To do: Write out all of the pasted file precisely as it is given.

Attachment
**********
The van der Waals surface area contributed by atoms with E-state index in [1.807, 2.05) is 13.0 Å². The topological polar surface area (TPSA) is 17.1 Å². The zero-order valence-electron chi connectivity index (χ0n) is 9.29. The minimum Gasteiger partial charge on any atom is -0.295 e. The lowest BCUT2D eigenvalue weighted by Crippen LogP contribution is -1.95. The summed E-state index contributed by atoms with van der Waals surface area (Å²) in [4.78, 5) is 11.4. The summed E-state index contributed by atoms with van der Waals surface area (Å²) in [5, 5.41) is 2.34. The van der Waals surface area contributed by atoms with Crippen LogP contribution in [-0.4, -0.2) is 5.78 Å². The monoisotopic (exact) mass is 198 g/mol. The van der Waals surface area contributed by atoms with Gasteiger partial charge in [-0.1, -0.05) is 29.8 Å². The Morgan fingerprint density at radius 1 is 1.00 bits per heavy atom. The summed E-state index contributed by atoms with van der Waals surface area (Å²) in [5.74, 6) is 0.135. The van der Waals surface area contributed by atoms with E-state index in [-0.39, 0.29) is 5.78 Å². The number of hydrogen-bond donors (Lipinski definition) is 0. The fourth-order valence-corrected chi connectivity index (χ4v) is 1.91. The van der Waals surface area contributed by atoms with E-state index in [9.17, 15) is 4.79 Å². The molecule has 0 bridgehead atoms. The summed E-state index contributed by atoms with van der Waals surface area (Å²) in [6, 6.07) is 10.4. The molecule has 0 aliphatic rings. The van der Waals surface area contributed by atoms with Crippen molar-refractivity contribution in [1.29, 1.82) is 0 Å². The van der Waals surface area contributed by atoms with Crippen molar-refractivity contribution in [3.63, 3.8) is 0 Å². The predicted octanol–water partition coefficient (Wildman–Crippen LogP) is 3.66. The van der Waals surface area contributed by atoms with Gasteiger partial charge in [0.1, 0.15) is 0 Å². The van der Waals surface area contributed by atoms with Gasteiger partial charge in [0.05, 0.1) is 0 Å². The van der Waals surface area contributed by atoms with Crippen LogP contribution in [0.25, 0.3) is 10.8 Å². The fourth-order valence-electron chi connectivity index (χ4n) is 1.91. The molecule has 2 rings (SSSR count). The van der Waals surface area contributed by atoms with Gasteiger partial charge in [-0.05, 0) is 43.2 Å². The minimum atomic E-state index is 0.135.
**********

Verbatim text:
The van der Waals surface area contributed by atoms with E-state index in [1.807, 2.05) is 13.0 Å². The topological polar surface area (TPSA) is 17.1 Å². The zero-order valence-electron chi connectivity index (χ0n) is 9.29. The minimum Gasteiger partial charge on any atom is -0.295 e. The lowest BCUT2D eigenvalue weighted by Crippen LogP contribution is -1.95. The summed E-state index contributed by atoms with van der Waals surface area (Å²) in [4.78, 5) is 11.4. The summed E-state index contributed by atoms with van der Waals surface area (Å²) in [5, 5.41) is 2.34. The van der Waals surface area contributed by atoms with Crippen LogP contribution in [-0.4, -0.2) is 5.78 Å². The monoisotopic (exact) mass is 198 g/mol. The van der Waals surface area contributed by atoms with Gasteiger partial charge in [-0.1, -0.05) is 29.8 Å². The Morgan fingerprint density at radius 1 is 1.00 bits per heavy atom. The summed E-state index contributed by atoms with van der Waals surface area (Å²) in [5.74, 6) is 0.135. The van der Waals surface area contributed by atoms with E-state index in [-0.39, 0.29) is 5.78 Å². The number of hydrogen-bond donors (Lipinski definition) is 0. The fourth-order valence-corrected chi connectivity index (χ4v) is 1.91. The van der Waals surface area contributed by atoms with E-state index in [9.17, 15) is 4.79 Å². The molecule has 0 bridgehead atoms. The summed E-state index contributed by atoms with van der Waals surface area (Å²) in [6, 6.07) is 10.4. The molecule has 0 aliphatic rings. The van der Waals surface area contributed by atoms with Crippen molar-refractivity contribution in [1.29, 1.82) is 0 Å². The van der Waals surface area contributed by atoms with Crippen molar-refractivity contribution in [3.63, 3.8) is 0 Å². The predicted octanol–water partition coefficient (Wildman–Crippen LogP) is 3.66. The van der Waals surface area contributed by atoms with Gasteiger partial charge in [0.1, 0.15) is 0 Å². The van der Waals surface area contributed by atoms with Gasteiger partial charge in [0.05, 0.1) is 0 Å². The van der Waals surface area contributed by atoms with Crippen LogP contribution in [0.25, 0.3) is 10.8 Å². The fourth-order valence-electron chi connectivity index (χ4n) is 1.91. The molecule has 2 rings (SSSR count). The van der Waals surface area contributed by atoms with Gasteiger partial charge in [-0.05, 0) is 43.2 Å². The minimum atomic E-state index is 0.135.